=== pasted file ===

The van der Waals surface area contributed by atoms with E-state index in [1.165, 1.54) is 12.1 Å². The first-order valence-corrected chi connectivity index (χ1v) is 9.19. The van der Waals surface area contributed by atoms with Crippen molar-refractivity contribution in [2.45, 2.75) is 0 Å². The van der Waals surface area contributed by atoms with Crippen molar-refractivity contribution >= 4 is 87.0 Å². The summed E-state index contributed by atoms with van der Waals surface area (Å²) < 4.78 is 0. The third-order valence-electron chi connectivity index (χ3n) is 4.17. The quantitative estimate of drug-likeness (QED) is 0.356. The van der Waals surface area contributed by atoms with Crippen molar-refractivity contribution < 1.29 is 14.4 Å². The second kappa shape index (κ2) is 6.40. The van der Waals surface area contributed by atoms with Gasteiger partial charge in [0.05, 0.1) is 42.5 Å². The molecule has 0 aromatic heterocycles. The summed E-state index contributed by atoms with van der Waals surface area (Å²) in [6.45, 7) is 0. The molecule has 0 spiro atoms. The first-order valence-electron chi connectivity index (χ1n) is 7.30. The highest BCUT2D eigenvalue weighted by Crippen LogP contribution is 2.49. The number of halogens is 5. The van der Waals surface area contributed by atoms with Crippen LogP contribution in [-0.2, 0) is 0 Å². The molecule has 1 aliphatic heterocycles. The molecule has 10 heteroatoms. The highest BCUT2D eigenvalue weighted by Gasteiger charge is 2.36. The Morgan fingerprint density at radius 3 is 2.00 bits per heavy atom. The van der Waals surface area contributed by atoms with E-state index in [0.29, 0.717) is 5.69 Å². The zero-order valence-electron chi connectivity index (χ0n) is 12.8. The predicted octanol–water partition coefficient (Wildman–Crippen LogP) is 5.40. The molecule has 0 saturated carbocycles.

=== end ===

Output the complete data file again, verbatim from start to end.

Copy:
The van der Waals surface area contributed by atoms with E-state index in [1.165, 1.54) is 12.1 Å². The first-order valence-corrected chi connectivity index (χ1v) is 9.19. The van der Waals surface area contributed by atoms with Crippen molar-refractivity contribution in [2.45, 2.75) is 0 Å². The van der Waals surface area contributed by atoms with Crippen molar-refractivity contribution >= 4 is 87.0 Å². The summed E-state index contributed by atoms with van der Waals surface area (Å²) < 4.78 is 0. The third-order valence-electron chi connectivity index (χ3n) is 4.17. The quantitative estimate of drug-likeness (QED) is 0.356. The van der Waals surface area contributed by atoms with Crippen molar-refractivity contribution < 1.29 is 14.4 Å². The second kappa shape index (κ2) is 6.40. The van der Waals surface area contributed by atoms with Gasteiger partial charge in [0.05, 0.1) is 42.5 Å². The molecule has 0 aromatic heterocycles. The summed E-state index contributed by atoms with van der Waals surface area (Å²) in [6.45, 7) is 0. The molecule has 0 spiro atoms. The first-order valence-electron chi connectivity index (χ1n) is 7.30. The highest BCUT2D eigenvalue weighted by Crippen LogP contribution is 2.49. The number of halogens is 5. The van der Waals surface area contributed by atoms with Crippen LogP contribution in [-0.2, 0) is 0 Å². The molecule has 1 aliphatic heterocycles. The molecule has 10 heteroatoms. The highest BCUT2D eigenvalue weighted by Gasteiger charge is 2.36. The Morgan fingerprint density at radius 3 is 2.00 bits per heavy atom. The van der Waals surface area contributed by atoms with E-state index in [0.29, 0.717) is 5.69 Å². The zero-order valence-electron chi connectivity index (χ0n) is 12.8. The predicted octanol–water partition coefficient (Wildman–Crippen LogP) is 5.40. The molecule has 0 saturated carbocycles.